Interview with Michelle Gonzales: A Dedicated Life

4 Oct

I sat down with Michelle Gonzales from Seesaw Studio for a quick interview. Well, it turned into a two-part writeup. What can I say? We chatted about the program, successes, hopes, Michelle’s past, and why she’s driven to help teens realize their success. Let’s get into Part 1.

Walking into Seesaw Studio you get a sense this is a special place. You can feel the hopes and dreams of past students. Each workstation, scarred and marked up, tells a story of the budding teens who’ve become successful young adults under the program. Seesaw is a free after school studio that teaches teens from all walks of life the design and entrepreneurial skills they need to create success for themselves and their families.

To put it simply, in Michelle’s words, “…is to provide teens with the tools for future success.” She goes on to say, “Not everyone of them will become a designer. Some may become vets, doctors, or chemists, as some have over the last eleven years. What we give them are the basics—how to talk to people, how to think through a problem, how to produce, and how to think beyond their six blocks.” Pride and passion are flashing in her eyes now, “If they get nothing else out of it, then I’ve done my job.”

From the first moment you meet Michelle, it’s apparent that she gives everything to the kids who walk through the door at Seesaw. She’s one of the good people you read about—the ones who are changing lives in their communities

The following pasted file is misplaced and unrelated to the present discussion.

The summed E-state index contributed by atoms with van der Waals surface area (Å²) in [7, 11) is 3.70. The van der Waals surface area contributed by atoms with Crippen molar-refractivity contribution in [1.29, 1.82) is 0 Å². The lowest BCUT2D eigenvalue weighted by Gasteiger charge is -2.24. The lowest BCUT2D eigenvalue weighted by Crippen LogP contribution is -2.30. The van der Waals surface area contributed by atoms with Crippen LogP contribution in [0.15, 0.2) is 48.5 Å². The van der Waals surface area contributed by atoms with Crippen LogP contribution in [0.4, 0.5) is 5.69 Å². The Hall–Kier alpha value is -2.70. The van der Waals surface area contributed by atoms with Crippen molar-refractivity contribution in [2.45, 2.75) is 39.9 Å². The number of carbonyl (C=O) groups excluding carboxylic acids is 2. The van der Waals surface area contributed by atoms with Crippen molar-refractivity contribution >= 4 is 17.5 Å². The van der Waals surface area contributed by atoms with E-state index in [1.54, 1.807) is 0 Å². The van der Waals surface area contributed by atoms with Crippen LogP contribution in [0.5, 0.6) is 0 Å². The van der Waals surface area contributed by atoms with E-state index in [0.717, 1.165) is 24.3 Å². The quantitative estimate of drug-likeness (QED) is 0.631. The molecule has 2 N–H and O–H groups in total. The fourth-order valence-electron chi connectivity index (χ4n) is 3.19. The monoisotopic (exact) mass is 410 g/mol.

Before coming to Seesaw, Michelle worked all around the “non-profit mafia.” She’s been an AIDS activist, worked in AmeriCorps, and started the DIG (Durham Inner-city Gardeners) program at SEEDS.

Executive director at Seesaw for the past 3 years, Michelle has increased the enrollment from 2 when she started in 2007 (dark days for Seesaw) to around 30 today. For her, Seesaw is a way to give what wasn’t available to her.  “Every time I come here I feel so privileged to be able to offer this up.”

It becomes apparent later in the interview why working with teens is so important to her. “My mother died of AIDS and I took care of her during my teenage years. I guess that’s why a lot of my work has focused on teens, because I didn’t get to be one.” There’s a pause here as we both reflect on her introspection. Then she lightly adds, “Some people say I’m still trying to be one.” Laughter cuts through the pause and we continue.

Two moments where touchstones in the interview. One was talking about her past and the other was the pride and sheer joy in her eyes when talking about kids graduating from the program. “What’s the best part about the job,” I asked? She just lit up. “The beginning…and the end. There’s just so much hope and potential on their faces when they walk through the door for the first time. And also the end. To see them walk out a different person – confident and ready to take on the world.” It became obvious that those two emotions came from the same place in her heart.

Tune in tomorrow for Part 2 of the interview where we dive into the programs, successes and what Michelle needs most at Seesaw Studio.


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